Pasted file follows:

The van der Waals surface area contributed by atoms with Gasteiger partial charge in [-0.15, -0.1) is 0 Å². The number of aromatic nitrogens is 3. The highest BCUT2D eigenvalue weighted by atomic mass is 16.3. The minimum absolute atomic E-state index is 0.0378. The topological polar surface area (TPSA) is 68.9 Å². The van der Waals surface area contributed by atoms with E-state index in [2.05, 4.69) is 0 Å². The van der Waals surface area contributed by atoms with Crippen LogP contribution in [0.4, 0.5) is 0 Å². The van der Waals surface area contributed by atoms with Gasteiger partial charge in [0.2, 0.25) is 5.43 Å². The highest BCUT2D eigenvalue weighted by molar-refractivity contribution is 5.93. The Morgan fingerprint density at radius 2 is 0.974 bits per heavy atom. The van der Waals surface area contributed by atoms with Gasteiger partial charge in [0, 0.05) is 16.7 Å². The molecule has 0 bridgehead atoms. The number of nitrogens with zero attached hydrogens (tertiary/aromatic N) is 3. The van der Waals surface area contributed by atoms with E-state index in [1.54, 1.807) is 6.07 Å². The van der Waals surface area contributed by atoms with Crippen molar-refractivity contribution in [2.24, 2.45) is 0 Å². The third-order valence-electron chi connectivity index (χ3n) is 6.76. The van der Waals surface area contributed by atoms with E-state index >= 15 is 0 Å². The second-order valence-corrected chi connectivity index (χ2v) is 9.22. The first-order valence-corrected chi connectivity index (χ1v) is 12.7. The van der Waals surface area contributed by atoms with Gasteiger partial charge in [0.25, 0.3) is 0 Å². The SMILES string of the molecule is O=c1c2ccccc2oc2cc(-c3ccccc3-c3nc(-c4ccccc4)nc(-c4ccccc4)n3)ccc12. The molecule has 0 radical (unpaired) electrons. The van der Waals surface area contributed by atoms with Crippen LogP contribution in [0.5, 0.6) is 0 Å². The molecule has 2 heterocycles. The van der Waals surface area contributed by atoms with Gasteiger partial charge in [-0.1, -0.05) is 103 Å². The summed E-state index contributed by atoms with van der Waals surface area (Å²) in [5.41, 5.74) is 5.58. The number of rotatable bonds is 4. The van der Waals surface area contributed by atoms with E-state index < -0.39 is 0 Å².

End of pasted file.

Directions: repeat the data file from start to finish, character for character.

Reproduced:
The van der Waals surface area contributed by atoms with Gasteiger partial charge in [-0.15, -0.1) is 0 Å². The number of aromatic nitrogens is 3. The highest BCUT2D eigenvalue weighted by atomic mass is 16.3. The minimum absolute atomic E-state index is 0.0378. The topological polar surface area (TPSA) is 68.9 Å². The van der Waals surface area contributed by atoms with E-state index in [2.05, 4.69) is 0 Å². The van der Waals surface area contributed by atoms with Crippen LogP contribution in [0.4, 0.5) is 0 Å². The van der Waals surface area contributed by atoms with Gasteiger partial charge in [0.2, 0.25) is 5.43 Å². The highest BCUT2D eigenvalue weighted by molar-refractivity contribution is 5.93. The Morgan fingerprint density at radius 2 is 0.974 bits per heavy atom. The van der Waals surface area contributed by atoms with Gasteiger partial charge in [0, 0.05) is 16.7 Å². The molecule has 0 bridgehead atoms. The number of nitrogens with zero attached hydrogens (tertiary/aromatic N) is 3. The van der Waals surface area contributed by atoms with E-state index in [1.54, 1.807) is 6.07 Å². The van der Waals surface area contributed by atoms with Crippen molar-refractivity contribution in [2.24, 2.45) is 0 Å². The third-order valence-electron chi connectivity index (χ3n) is 6.76. The van der Waals surface area contributed by atoms with E-state index >= 15 is 0 Å². The second-order valence-corrected chi connectivity index (χ2v) is 9.22. The first-order valence-corrected chi connectivity index (χ1v) is 12.7. The van der Waals surface area contributed by atoms with Gasteiger partial charge in [0.25, 0.3) is 0 Å². The SMILES string of the molecule is O=c1c2ccccc2oc2cc(-c3ccccc3-c3nc(-c4ccccc4)nc(-c4ccccc4)n3)ccc12. The molecule has 0 radical (unpaired) electrons. The van der Waals surface area contributed by atoms with Crippen LogP contribution in [0.5, 0.6) is 0 Å². The molecule has 2 heterocycles. The van der Waals surface area contributed by atoms with Gasteiger partial charge in [-0.1, -0.05) is 103 Å². The summed E-state index contributed by atoms with van der Waals surface area (Å²) in [5.41, 5.74) is 5.58. The number of rotatable bonds is 4. The van der Waals surface area contributed by atoms with E-state index < -0.39 is 0 Å².